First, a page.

I wasn’t going to mention my current theater (at Arlington, Virginia’s American Century Theater) project here, until I dropped Ethics Alarms’ conservative warrior Steven Mark Pilling a note on Facebook that I had just posted on the topic he is most passionate about, preventing the abuse of child actors in Hollywood. Steven is not, to say the least, a fan of gay marriage (this might be the topic he is next most passionate about) , and I realized that my Facebook thumbnail, showing two same-sex couples in an intimate moment from my show, might put him off.
The show I just finished directing ( with the assistance of Quinn Anderson and my musical director Tom Fuller) the old Harvey Schmidt-Tom Jones chestnut, “I Do! I Do!”, ( Remember “My Cup Runneth Over,“ Ed Ames fans? Hello? ) the tw0-actor Broadway musical based on the 1950 play “The Fourposter.” Back in 1966, when Robert Preston and Mary Martin starred in the musical, it was considered an affectionate and perceptive look at the institution of marriage, and the show has attracted nostalgic, usually elderly married couples to regional and dinner theaters ever since. Productions of “I Do! I Do!” are becoming rarer, however, because the societal developments have rendered the tale of the epic marriage of Agnes and Michael Snow increasingly alien to the current American scene. In particular, what was once a musical intended to speak to all married couples and candidates for future nuptials now appears to exclude the very group that comprises musical theater’s hardiest supporters: gays.
In marked abandonment of my theater’s usual principles (we don’t update shows, believing that it is more interesting and fair to the authors to let audiences reflect on what has changed since an original production, and what has not), I decided that for the benefit of audiences, the culture and the show itself, it was time to re-conceive “I Do! I Do!” so it would gain renewed relevance and vitality in a post DOMA age. My approach, courageously and generously approved by the authors, was to show the marriage of the show’s couple through a constantly rotating prism that alternately revealed them as a same-sex female couple, a same-sex male couple, and the traditional heterosexual couple of the 1966 version. This required four very versatile and gutsy actors who could pull off the illusion of showing one marriage three different ways without giving the audience whiplash or confusing them hopelessly. In Steve Lebens, Esther Covington, Chad Fournwalt and Mary Beth Luckenbaugh, I found the dream cast.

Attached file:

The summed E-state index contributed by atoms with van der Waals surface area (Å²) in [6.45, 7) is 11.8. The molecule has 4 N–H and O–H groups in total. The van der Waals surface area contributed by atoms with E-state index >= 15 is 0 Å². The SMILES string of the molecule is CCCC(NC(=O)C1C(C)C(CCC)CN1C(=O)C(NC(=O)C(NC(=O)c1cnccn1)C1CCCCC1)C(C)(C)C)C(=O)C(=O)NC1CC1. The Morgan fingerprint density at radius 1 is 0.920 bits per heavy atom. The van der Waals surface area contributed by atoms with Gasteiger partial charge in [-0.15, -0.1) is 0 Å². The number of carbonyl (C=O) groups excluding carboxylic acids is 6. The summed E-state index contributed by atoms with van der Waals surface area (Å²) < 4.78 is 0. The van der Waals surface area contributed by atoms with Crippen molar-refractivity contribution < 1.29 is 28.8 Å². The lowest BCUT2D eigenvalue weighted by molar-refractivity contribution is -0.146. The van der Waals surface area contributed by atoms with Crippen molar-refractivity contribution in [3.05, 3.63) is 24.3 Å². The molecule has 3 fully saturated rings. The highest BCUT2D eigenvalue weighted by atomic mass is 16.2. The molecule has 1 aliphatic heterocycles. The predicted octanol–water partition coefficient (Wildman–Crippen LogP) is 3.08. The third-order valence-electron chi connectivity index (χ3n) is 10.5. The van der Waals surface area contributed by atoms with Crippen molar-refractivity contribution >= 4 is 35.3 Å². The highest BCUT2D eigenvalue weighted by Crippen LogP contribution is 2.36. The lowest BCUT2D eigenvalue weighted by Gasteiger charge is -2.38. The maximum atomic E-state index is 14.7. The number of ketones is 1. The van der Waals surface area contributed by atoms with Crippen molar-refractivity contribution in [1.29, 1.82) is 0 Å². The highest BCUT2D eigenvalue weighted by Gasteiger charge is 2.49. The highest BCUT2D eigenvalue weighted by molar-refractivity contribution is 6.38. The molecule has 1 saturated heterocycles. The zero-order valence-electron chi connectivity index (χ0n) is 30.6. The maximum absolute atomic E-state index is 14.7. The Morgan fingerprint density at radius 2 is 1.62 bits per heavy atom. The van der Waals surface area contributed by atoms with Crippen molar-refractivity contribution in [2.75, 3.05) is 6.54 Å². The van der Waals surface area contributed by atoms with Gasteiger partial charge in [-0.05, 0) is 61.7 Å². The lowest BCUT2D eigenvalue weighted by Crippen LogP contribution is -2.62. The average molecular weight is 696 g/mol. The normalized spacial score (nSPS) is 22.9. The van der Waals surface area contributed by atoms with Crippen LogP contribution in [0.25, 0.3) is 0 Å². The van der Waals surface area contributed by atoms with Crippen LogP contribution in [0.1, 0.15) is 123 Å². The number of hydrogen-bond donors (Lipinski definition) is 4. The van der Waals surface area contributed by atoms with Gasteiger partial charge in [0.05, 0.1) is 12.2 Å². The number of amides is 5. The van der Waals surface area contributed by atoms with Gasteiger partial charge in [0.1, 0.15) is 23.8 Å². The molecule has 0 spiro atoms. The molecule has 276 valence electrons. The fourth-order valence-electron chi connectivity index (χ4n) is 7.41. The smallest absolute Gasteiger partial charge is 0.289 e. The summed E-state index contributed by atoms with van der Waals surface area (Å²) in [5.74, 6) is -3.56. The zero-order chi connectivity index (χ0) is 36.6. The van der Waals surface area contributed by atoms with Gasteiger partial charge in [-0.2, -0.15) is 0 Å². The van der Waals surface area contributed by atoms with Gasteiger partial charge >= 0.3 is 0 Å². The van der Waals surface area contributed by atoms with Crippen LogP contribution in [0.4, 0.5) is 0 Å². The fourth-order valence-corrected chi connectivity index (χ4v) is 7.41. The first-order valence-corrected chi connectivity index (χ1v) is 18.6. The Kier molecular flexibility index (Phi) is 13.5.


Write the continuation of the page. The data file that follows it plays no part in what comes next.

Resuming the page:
I don’t need to go into detail about the production, which also discards the time frame and the traditional set of the original (no fourposter in the musical adaptation of “The Fourposter”!), but only want to point out that such cultural adjustments are a small but important part of assisting any shift in societal values, perception and ethics. It was important to me not to do a flat-out gay “I Do! I Do!” because it would have looked like a stunt, and a political stunt at that; furthermore, the text wouldn’t support it. This way, audiences can compare same sex marriage and traditional marriage side by side, and watch all the familiar scenes–the birth of babies, the first fight, an affair, mid-life crises—through unfamiliar perspectives that, amazingly to some, don’t seem strange or threatening at all. I expected mass walk-outs (true, it’s early yet), but so far, the reaction is just as I hoped it would be. Shuffling the genders of the couples just doesn’t change very much about the show or its message. Marriage is marriage, love is love. Who knew?
I wish Steven could see it. I wish Rick Santorum could see it.
(I don’t think Michele Bachman would get it.)
I won’t claim that I devised this version of “I Do! I Do!” for primarily ethical reasons: I just thought it was the best way to present the show in 2013, and felt that if it was successful, this concept would take the musical out of the musty fogey category and give it renewed popularity and marketability. Still, this is one example of how art helps smooth over cultural disputes over right and wrong, and can be a factor in helping the public accept shifts in ethical standards.
You can read a review of the production here.